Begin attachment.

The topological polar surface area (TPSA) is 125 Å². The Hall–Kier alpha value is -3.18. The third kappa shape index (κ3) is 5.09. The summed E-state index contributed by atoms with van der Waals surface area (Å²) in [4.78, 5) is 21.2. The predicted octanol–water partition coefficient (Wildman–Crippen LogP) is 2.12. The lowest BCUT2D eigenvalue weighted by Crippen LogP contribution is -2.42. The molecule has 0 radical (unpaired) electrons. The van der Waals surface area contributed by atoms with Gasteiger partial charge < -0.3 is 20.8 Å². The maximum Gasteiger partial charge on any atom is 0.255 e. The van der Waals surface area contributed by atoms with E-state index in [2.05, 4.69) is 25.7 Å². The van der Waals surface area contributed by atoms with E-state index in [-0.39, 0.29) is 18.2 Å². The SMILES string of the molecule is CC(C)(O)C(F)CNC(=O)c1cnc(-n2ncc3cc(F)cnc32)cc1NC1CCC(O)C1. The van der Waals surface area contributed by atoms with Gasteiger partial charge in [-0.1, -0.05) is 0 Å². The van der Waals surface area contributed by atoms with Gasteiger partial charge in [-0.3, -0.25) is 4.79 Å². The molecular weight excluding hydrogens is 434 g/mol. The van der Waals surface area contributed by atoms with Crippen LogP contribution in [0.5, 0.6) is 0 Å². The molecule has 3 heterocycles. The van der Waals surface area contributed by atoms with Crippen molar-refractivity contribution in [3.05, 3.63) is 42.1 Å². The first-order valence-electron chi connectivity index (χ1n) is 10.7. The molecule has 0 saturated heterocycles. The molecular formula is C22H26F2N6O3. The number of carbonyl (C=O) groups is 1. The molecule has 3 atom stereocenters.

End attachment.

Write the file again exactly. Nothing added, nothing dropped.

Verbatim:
The topological polar surface area (TPSA) is 125 Å². The Hall–Kier alpha value is -3.18. The third kappa shape index (κ3) is 5.09. The summed E-state index contributed by atoms with van der Waals surface area (Å²) in [4.78, 5) is 21.2. The predicted octanol–water partition coefficient (Wildman–Crippen LogP) is 2.12. The lowest BCUT2D eigenvalue weighted by Crippen LogP contribution is -2.42. The molecule has 0 radical (unpaired) electrons. The van der Waals surface area contributed by atoms with Gasteiger partial charge < -0.3 is 20.8 Å². The maximum Gasteiger partial charge on any atom is 0.255 e. The van der Waals surface area contributed by atoms with E-state index in [2.05, 4.69) is 25.7 Å². The van der Waals surface area contributed by atoms with E-state index in [-0.39, 0.29) is 18.2 Å². The SMILES string of the molecule is CC(C)(O)C(F)CNC(=O)c1cnc(-n2ncc3cc(F)cnc32)cc1NC1CCC(O)C1. The van der Waals surface area contributed by atoms with Gasteiger partial charge in [-0.1, -0.05) is 0 Å². The van der Waals surface area contributed by atoms with Gasteiger partial charge in [-0.3, -0.25) is 4.79 Å². The molecular weight excluding hydrogens is 434 g/mol. The van der Waals surface area contributed by atoms with Crippen LogP contribution in [0.5, 0.6) is 0 Å². The molecule has 3 heterocycles. The van der Waals surface area contributed by atoms with Crippen molar-refractivity contribution in [3.05, 3.63) is 42.1 Å². The first-order valence-electron chi connectivity index (χ1n) is 10.7. The molecule has 0 saturated heterocycles. The molecular formula is C22H26F2N6O3. The number of carbonyl (C=O) groups is 1. The molecule has 3 atom stereocenters.